The board is either seeking or appears to be near to imposing losses on other bond types. For commonwealth-issued bonds, it is offering cuts from 28% to 87% and is even threatening to cut 100% from bonds issued after 2011 unless the bondholders accept discounts steeper than those accepted by holders of early issue bonds.
However, the pain that bondholders are experiencing doesn’t necessarily mean that their interests are served by having the board incur as much pain as possible on the local populace, through austerity and cuts in the social safety net. If these policies only lead to a return to the economic contraction that the island experienced with little interruption from 2006 to 2017, then it won’t matter what’s in the court-approved debt restructuring plans, because Puerto Rico and its authorities will ultimately default on their new debt deals.
In September 2018 Moody’s Analytics projected Puerto Rico’s economy would contract by 17% to 19.6% by 2028, though many economists and the board are more optimistic. If Moody’s turns out to be correct, many or all the currently completed or soon-to-be completed bond restructurings probably will be revisited down the road with further cuts.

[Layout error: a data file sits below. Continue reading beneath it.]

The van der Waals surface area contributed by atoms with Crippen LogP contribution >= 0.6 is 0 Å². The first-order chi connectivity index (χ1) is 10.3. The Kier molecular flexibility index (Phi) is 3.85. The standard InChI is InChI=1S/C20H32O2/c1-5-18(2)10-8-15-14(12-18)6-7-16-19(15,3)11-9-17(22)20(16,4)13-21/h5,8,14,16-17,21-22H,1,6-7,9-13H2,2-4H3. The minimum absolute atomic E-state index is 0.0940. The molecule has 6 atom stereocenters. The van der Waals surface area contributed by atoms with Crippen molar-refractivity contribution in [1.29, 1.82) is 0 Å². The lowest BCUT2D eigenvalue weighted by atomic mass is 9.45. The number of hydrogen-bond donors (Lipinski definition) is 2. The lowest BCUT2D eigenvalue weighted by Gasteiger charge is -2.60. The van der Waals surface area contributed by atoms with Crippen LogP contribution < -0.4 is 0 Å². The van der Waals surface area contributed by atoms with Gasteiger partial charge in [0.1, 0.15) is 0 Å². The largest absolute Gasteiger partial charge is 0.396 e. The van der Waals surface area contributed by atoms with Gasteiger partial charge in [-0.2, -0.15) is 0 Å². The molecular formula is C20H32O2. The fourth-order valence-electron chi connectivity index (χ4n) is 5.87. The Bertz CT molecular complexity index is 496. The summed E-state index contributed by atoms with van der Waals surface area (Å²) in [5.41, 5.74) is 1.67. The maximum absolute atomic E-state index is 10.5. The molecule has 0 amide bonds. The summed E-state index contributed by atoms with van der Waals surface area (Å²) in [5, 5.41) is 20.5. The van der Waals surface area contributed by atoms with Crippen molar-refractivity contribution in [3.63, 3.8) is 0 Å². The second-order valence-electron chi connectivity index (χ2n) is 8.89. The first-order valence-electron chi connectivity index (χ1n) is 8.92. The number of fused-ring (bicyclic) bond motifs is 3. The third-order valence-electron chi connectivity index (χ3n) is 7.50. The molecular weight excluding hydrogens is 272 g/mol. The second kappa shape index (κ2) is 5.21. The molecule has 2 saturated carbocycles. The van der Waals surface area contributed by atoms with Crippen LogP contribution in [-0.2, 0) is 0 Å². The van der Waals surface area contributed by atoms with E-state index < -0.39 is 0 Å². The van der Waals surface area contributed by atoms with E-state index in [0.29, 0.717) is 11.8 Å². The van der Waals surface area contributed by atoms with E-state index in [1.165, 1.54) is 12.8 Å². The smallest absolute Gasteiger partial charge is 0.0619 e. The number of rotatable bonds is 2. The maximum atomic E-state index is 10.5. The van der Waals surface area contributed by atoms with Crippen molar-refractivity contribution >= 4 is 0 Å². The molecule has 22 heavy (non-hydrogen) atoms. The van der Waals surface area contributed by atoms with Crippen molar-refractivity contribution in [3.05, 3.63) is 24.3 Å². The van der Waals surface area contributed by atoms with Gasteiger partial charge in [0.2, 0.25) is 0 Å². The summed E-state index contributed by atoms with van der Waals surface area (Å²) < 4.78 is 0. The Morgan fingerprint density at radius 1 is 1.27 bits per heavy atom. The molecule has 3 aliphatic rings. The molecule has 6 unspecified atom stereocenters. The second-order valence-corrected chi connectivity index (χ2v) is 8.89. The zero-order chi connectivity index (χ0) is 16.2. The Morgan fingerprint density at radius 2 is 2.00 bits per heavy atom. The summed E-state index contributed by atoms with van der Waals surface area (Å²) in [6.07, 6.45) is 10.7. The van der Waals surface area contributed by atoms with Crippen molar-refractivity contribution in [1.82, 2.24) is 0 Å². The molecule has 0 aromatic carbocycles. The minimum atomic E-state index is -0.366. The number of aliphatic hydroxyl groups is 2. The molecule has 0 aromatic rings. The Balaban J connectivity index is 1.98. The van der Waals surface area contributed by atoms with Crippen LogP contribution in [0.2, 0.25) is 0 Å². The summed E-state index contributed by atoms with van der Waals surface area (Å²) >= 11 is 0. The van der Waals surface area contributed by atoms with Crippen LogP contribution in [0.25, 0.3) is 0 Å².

The board plans to cut spending and increase taxes to balance the budget. However, it remains to be seen whether future revenues will come in as the board is predicting.
The federal government has been slow in releasing money for post-Hurricane Maria aid, raising the possibility that the Trump administration is trying to avoid giving this money to Puerto Rico altogether. This would be important because the board’s projection for the government’s revenue in the coming years depend directly and indirectly on this aid.
In September the U.S. government has said it will revoke support for an excise tax providing 18% of Puerto Rico’s General Fund revenue.
Any solution to Puerto Rico’s conundrum of fiscal and economic problems must involve not just the board but also the federal government, local government, and other sectors of Puerto Rican society.